Judge denies Wampanoag requests to intervene in casino lawsuit

Last May, the Gay Head Wampanoag tribe voted to turn its unused community center into a boutique casino.

Updated 9 am, Saturday

In a ruling dated June 6 and made public Thursday, U.S. District Court Judge Nathaniel Gorton denied a request by the Wampanoag Tribe of Gay Head (Aquinnah) to intervene as a defendant in a suit brought by KG Urban, a private casino developer that would build a casino in New Bedford.

Judge Gorton denied a similar request by the Mashpee Wampanoag Tribe.

He denied “as moot” conditional motions to intervene that the town of Aquinnah and the Aquinnah/Gay Head Community Association Inc. (AGHCA) filed to join the legal fray.

In February 2012, KG Urban sued the state over legislative language that allowed the Mashpee tribe to put a lock on the one commercial casino license designated for Southeastern Massachusetts.

KG Urban said language in the state casino law that blocked some casino developers in favor of federally recognized tribes was race-based and violates the equal protection clause of the U.S. Constitution.

On September 7, 2012, attorneys for the Gay Head tribe asked the court for permission to intervene as a defendant in the lawsuit KG Urban filed in U.S. District Court. The tribe’s legal arguments rested, in part, on the argument that the federal Indian Gaming Regulatory Act (IGRA), passed in 1988, nullified the settlement act that led to federal recognition for the Gay Headers and appears to have hobbled the tribe in its casino negotiations with the state.

The Aquinnah tribe said it moved to intervene to protect its ability to negotiate a Class III gaming license, which allows for a full-blown casino. And, they argued, the tribe cannot rely on KG Urban or the Commonwealth to protects its interests.

In his decision, Judge Gorton said that to date, the Aquinnah tribe had not entered into a gaming compact with the state, and its interest was too remote to justify intervention.

Judge Gorton said that even if KG Urban is successful in its suit, the rights of the Aquinnah, if any, will not be affected,” and that the Commonwealth was obligated to represent those rights under the gaming statute.

He added that any interest the Aquinnah tribe has in the outcome of the litigation is unclear, because it depends upon several unresolved legal questions.

“Most notably, the Aquinnah cannot benefit from [provisions of the state Gaming Act] unless it did not waive its rights to conduct gaming on Aquinnah lands as a condition of the 1985 settlement agreement, entered into with the conditional intervenors and the Commonwealth. That matter is currently the subject of a dispute among those parties.”

The 1983 settlement agreement that led to federal recognition of the Martha’s Vineyard Wampanoags was signed by the tribe, the Gay Head Taxpayers Association (since renamed the Aquinnah/Gay Head Community Association Inc.), the town, and the state. It specifically provides that the settlement lands shall be subject to all federal, state, and local laws, including town zoning laws, state and federal conservation laws, and the regulations of the Martha’s Vineyard Commission.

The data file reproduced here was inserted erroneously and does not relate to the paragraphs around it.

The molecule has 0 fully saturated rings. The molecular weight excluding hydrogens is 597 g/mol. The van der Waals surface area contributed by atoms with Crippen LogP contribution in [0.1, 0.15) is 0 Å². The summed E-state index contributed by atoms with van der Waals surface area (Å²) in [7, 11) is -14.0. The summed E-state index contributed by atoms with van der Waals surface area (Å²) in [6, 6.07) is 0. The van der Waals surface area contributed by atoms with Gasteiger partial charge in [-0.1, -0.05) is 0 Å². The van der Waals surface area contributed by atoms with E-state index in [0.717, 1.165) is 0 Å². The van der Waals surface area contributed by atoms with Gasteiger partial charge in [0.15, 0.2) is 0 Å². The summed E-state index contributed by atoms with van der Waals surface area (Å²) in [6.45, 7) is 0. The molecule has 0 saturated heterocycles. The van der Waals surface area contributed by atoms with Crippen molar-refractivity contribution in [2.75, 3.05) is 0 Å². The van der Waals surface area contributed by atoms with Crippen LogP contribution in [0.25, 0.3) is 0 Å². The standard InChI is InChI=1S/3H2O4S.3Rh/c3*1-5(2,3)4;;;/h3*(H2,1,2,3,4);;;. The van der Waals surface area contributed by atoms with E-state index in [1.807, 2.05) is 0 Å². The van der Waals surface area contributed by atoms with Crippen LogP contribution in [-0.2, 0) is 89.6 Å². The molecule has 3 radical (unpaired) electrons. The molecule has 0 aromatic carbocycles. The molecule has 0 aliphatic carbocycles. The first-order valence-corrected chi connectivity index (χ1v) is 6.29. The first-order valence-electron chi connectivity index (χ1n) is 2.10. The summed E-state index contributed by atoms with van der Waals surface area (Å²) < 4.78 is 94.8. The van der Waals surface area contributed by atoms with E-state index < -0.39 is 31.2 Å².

Reaction is mixed

In a telephone call following news of the decision Friday, Aquinnah town counsel Ron Rappaport said he was pleased with the judge’s decision, because it means the town does not have to spend on legal fees to defend its position.

Wampanoag Tribe chairman Cheryl Andrews-Maltais commented on the decision in an email to The Times Friday.

“We are understandably disappointed with the decision. The Aquinnah Tribe currently has land that qualifies under IGRA (Indian Gaming Regulatory Act), and under the First Circuit’s decision that land justifies the state’s special treatment of Indian tribes. We disagree that the state, who refuses to accept our tribe’s legal right under IGRA to offer gaming on our existing trust land, can adequately represent our interest in this matter. We will be consulting with our legal team on our next steps, and we will continue to vigorously pursue the tribe’s rights under IGRA and the Massachusetts Gaming Act.”

In an email to The Times Saturday, retired lawyer and longtime AGHCA president Larry Hohlt said, “It is seldom that you are very pleased to have been denied a legal motion. But, both AGHCA’s and the Town’s motions to Intervene were made expressly conditional in that we did not want to intervene unless the tribe’s motion to do so was granted. Judge Gorton quiteappropriately denied the Tribe’s motion and thus ours became moot.

“We are saddened to read that the present leadership of the tribe apparently intends to continue to pursue its theory that the IGRA somehow supercedes the 1983 Settlement Agreement among the town, our organization, the Tribe and the Commonwealth and the resulting Federal and Commonwealth enabling acts, especially since the Settlement Agreement paved the way for the tribe to obtain Federal recognition asa tribe. This most recent matter yet again proves that litigation is very expensive and, while we certainly do not look forward to future opportunities to demonstrate this, we will of course take the steps necessary to defend and uphold that Settlement Agreement whenever cause to do so arises. Continuing efforts to establish a casino of any type in Aquinnah would certainly be such a cause.”